If you care about anything, read this book
I have thought about all the topics discussed in the book prior to reading it, quite a bit. This made the main takeaway parts of this book quicker to read and grasp. This book is an inspiration to people who may be frustrated with certain aspects of themselves, and the communities they find themselves in. There are excellent truths in this book that if continually exercised by all will reap many benefits, not only in the enterprise world but in society.
The 5 Disciplines
- Systems Thinking: This is the “Fifth Discipline” that integrates all the disciplines. This is the ability to see underlying systemic structures first.
- Personal Mastery: Continually learn, achieve clarity & depth of vision, see reality objectively, and close the reality-vision gap.
- Mental Models: Uncover limiting beliefs & flaws in our worldview.
- Shared vision: Commitment to a shared long-term aspiration.
- Team learning: Align & develop the capacity of the team as a whole, building on individual talent and vision.
The discipline that stood out the most to me, was the shared vision, and team learning. The concepts provided in shared vision stand out to me because it is one thing to work on yourself, although challenging there is no one else involved, we spend the most time with ourselves. We mostly know what we believe or think, but to take that personal vision and passion and find someone else who shares the same goals and perspective, is challenging. I am 27 years old, I love meeting and interacting with new people. For the past 9 years or so, I have moved to 6 entirely new cities with their own cultures, values, views, and backgrounds. One small observation, people are different. The book describes how one could respond to a vision, ranging from fully committed to noncompliance, or another option would be apathy. When applying to ProAkatemia they ask us all this question, “Are you committed?” Now that we are into a couple of months of this thing, I have come to conclusion, that was a terrible question. What are we committing to? How can I answer that question? I knew briefly, who in the group everyone was. But, deep conversations with all of them were lacking. We as a group were not aware who & what we were committing to yet. If you were like myself, I answered that question yes, without hesitation. Why? Because of the people and things I had already made commitments to in my life, and saw it through. I will use the example of my relationship with my wife. Prior to meeting my wife, I had met many people to see if our vision and values matched. My point is it took time to meet someone you Share a vision with. Of course, there were many times in the past 5 years of our relationship I had to make sacrifices but none of them were very important to me. With this said the group I am working with, I think they are all amazing individuals. But, I feel is challenging for me to find a shared vision anyone or others, I can truly buy in. I feel I find myself in the formal compliance category. What makes this so challenging to me is that, I do not have a clear path of execution in my own vision so I find myself stuck trying to create something. So, this has become an opportunity for a means to an end. I want to Emphasize that this is a personal dilemma but none the less a dilemma. I would like to truly find someone or a group/organization I can buy into to be fully committed doing what I love, creating a future I would like to see.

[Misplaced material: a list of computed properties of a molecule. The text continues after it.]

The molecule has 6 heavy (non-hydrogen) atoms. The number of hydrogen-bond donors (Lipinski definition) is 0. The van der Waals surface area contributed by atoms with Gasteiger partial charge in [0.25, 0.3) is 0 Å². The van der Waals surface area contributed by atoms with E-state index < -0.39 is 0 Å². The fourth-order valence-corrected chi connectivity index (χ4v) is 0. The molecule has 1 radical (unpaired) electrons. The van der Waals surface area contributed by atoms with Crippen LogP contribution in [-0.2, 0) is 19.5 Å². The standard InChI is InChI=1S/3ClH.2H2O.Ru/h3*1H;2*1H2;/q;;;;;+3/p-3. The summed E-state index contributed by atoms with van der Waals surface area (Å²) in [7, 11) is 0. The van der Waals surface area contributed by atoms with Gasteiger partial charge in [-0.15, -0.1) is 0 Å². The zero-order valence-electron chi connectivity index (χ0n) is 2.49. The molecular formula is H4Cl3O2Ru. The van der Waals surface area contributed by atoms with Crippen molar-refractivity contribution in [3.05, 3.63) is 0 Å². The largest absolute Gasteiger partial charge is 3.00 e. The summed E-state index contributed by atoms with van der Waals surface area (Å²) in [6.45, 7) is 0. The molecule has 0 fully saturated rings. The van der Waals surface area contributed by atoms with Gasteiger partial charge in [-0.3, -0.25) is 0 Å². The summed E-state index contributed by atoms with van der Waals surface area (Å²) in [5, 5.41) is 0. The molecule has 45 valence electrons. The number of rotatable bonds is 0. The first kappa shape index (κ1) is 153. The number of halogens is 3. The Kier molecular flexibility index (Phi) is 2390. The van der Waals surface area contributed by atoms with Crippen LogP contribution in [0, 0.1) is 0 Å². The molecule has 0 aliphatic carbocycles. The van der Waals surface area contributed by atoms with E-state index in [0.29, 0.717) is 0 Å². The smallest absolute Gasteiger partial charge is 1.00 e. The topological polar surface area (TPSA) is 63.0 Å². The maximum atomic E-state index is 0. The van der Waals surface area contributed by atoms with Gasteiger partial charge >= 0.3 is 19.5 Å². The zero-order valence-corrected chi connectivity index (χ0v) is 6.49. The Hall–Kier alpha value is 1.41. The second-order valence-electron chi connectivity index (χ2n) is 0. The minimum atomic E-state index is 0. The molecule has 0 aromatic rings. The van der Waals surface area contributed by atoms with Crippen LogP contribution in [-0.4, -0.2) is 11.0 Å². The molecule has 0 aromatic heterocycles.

The Team Learning Discipline stood out to me because it goes into the root of the words between discussion and dialog, it was very interesting to me. The book clarified to me in greater detail how people may feel if an argument is defended within a dialog. It makes me think about the content of the statement in which is made. If it is a statement that has been presented to you before against other ideas and perspectives, then it is truly challenging to not defend. The deeper you examine a topic, the more perspectives present themselves, and the statement still stands to be true, it is hard to not have an argument against a contradicting statement. It is difficult to allow the idea to stand, not because I think my argument is better, but to genuinely bring the contradicting perspective into the dialog, for its own benefit. In the same way, I would like to hear statements and perspectives that contradict mine. The book described dialog as a suspension of assumptions, in other words, holding our own assumptions up for examination. I love this idea.
Simply put, very good book, very detailed, missing little.